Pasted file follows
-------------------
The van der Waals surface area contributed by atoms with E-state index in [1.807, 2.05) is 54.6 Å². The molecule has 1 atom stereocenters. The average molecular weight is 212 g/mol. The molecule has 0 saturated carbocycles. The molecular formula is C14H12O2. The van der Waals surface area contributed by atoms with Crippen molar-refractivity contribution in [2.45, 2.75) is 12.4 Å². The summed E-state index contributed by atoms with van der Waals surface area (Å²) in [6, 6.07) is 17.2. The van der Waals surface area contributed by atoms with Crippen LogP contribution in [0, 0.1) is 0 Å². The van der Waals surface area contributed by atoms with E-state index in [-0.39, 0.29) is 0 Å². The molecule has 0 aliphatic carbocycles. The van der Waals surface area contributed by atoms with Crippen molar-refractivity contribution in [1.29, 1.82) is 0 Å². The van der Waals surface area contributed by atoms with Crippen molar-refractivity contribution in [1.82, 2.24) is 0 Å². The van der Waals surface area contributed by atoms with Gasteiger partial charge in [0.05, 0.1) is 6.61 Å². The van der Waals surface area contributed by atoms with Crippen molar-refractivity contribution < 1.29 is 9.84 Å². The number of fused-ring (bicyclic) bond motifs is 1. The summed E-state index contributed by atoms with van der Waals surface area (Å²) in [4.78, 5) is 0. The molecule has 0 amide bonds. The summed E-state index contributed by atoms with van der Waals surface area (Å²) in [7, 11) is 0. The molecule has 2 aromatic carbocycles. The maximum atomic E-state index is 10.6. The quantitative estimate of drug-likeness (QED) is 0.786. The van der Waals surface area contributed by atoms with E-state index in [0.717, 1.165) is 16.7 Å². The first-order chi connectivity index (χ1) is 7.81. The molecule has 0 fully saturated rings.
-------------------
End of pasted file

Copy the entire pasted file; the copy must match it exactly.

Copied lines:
The van der Waals surface area contributed by atoms with E-state index in [1.807, 2.05) is 54.6 Å². The molecule has 1 atom stereocenters. The average molecular weight is 212 g/mol. The molecule has 0 saturated carbocycles. The molecular formula is C14H12O2. The van der Waals surface area contributed by atoms with Crippen molar-refractivity contribution in [2.45, 2.75) is 12.4 Å². The summed E-state index contributed by atoms with van der Waals surface area (Å²) in [6, 6.07) is 17.2. The van der Waals surface area contributed by atoms with Crippen LogP contribution in [0, 0.1) is 0 Å². The van der Waals surface area contributed by atoms with E-state index in [-0.39, 0.29) is 0 Å². The molecule has 0 aliphatic carbocycles. The van der Waals surface area contributed by atoms with Crippen molar-refractivity contribution in [1.29, 1.82) is 0 Å². The van der Waals surface area contributed by atoms with Crippen molar-refractivity contribution in [1.82, 2.24) is 0 Å². The van der Waals surface area contributed by atoms with Gasteiger partial charge in [0.05, 0.1) is 6.61 Å². The van der Waals surface area contributed by atoms with Crippen molar-refractivity contribution < 1.29 is 9.84 Å². The number of fused-ring (bicyclic) bond motifs is 1. The summed E-state index contributed by atoms with van der Waals surface area (Å²) in [4.78, 5) is 0. The molecule has 0 amide bonds. The summed E-state index contributed by atoms with van der Waals surface area (Å²) in [7, 11) is 0. The molecule has 2 aromatic carbocycles. The maximum atomic E-state index is 10.6. The quantitative estimate of drug-likeness (QED) is 0.786. The van der Waals surface area contributed by atoms with E-state index in [0.717, 1.165) is 16.7 Å². The first-order chi connectivity index (χ1) is 7.81. The molecule has 0 fully saturated rings.